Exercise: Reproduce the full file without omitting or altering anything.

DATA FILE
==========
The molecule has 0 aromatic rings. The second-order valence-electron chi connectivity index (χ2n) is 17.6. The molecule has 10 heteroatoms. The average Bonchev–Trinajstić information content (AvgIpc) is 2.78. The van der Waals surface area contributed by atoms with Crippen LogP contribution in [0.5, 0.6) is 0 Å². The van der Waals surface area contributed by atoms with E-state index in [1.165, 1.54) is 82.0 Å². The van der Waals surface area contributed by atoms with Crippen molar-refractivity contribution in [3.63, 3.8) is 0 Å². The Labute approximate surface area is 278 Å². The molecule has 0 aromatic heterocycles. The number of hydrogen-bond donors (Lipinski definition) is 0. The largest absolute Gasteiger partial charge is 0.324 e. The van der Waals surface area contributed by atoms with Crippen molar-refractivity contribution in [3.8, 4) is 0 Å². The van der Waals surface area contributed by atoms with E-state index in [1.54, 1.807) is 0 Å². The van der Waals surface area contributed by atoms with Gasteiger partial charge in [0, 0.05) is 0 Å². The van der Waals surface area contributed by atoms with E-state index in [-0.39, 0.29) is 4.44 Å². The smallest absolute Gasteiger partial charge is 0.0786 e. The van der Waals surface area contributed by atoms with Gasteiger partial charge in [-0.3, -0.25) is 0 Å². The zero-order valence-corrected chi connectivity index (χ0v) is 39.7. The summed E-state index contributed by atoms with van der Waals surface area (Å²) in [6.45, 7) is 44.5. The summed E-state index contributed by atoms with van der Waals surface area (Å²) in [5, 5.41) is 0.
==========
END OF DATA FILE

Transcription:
The molecule has 0 aromatic rings. The second-order valence-electron chi connectivity index (χ2n) is 17.6. The molecule has 10 heteroatoms. The average Bonchev–Trinajstić information content (AvgIpc) is 2.78. The van der Waals surface area contributed by atoms with Crippen LogP contribution in [0.5, 0.6) is 0 Å². The van der Waals surface area contributed by atoms with E-state index in [1.165, 1.54) is 82.0 Å². The van der Waals surface area contributed by atoms with Crippen molar-refractivity contribution in [3.63, 3.8) is 0 Å². The Labute approximate surface area is 278 Å². The molecule has 0 aromatic heterocycles. The number of hydrogen-bond donors (Lipinski definition) is 0. The largest absolute Gasteiger partial charge is 0.324 e. The van der Waals surface area contributed by atoms with Crippen molar-refractivity contribution in [3.8, 4) is 0 Å². The van der Waals surface area contributed by atoms with E-state index in [1.54, 1.807) is 0 Å². The van der Waals surface area contributed by atoms with Gasteiger partial charge in [0, 0.05) is 0 Å². The van der Waals surface area contributed by atoms with E-state index in [-0.39, 0.29) is 4.44 Å². The smallest absolute Gasteiger partial charge is 0.0786 e. The van der Waals surface area contributed by atoms with Gasteiger partial charge in [-0.3, -0.25) is 0 Å². The zero-order valence-corrected chi connectivity index (χ0v) is 39.7. The summed E-state index contributed by atoms with van der Waals surface area (Å²) in [6.45, 7) is 44.5. The summed E-state index contributed by atoms with van der Waals surface area (Å²) in [5, 5.41) is 0.